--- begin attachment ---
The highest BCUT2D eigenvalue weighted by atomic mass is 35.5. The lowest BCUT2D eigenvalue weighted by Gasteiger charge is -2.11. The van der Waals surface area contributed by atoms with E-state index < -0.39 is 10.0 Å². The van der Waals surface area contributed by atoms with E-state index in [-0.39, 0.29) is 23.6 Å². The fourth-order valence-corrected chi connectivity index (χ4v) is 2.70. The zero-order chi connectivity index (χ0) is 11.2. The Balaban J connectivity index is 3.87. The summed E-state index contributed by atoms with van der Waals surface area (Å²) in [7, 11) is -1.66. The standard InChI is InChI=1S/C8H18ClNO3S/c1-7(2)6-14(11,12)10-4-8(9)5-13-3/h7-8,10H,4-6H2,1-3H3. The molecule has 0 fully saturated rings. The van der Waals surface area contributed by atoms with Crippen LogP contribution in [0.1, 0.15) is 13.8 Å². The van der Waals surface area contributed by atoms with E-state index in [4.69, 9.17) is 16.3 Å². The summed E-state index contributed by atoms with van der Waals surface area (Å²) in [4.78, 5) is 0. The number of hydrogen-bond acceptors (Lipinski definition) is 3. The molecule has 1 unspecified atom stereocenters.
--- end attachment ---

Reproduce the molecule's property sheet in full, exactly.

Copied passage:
The highest BCUT2D eigenvalue weighted by atomic mass is 35.5. The lowest BCUT2D eigenvalue weighted by Gasteiger charge is -2.11. The van der Waals surface area contributed by atoms with E-state index < -0.39 is 10.0 Å². The van der Waals surface area contributed by atoms with E-state index in [-0.39, 0.29) is 23.6 Å². The fourth-order valence-corrected chi connectivity index (χ4v) is 2.70. The zero-order chi connectivity index (χ0) is 11.2. The Balaban J connectivity index is 3.87. The summed E-state index contributed by atoms with van der Waals surface area (Å²) in [7, 11) is -1.66. The standard InChI is InChI=1S/C8H18ClNO3S/c1-7(2)6-14(11,12)10-4-8(9)5-13-3/h7-8,10H,4-6H2,1-3H3. The molecule has 0 fully saturated rings. The van der Waals surface area contributed by atoms with Crippen LogP contribution in [0.1, 0.15) is 13.8 Å². The van der Waals surface area contributed by atoms with E-state index in [4.69, 9.17) is 16.3 Å². The summed E-state index contributed by atoms with van der Waals surface area (Å²) in [4.78, 5) is 0. The number of hydrogen-bond acceptors (Lipinski definition) is 3. The molecule has 1 unspecified atom stereocenters.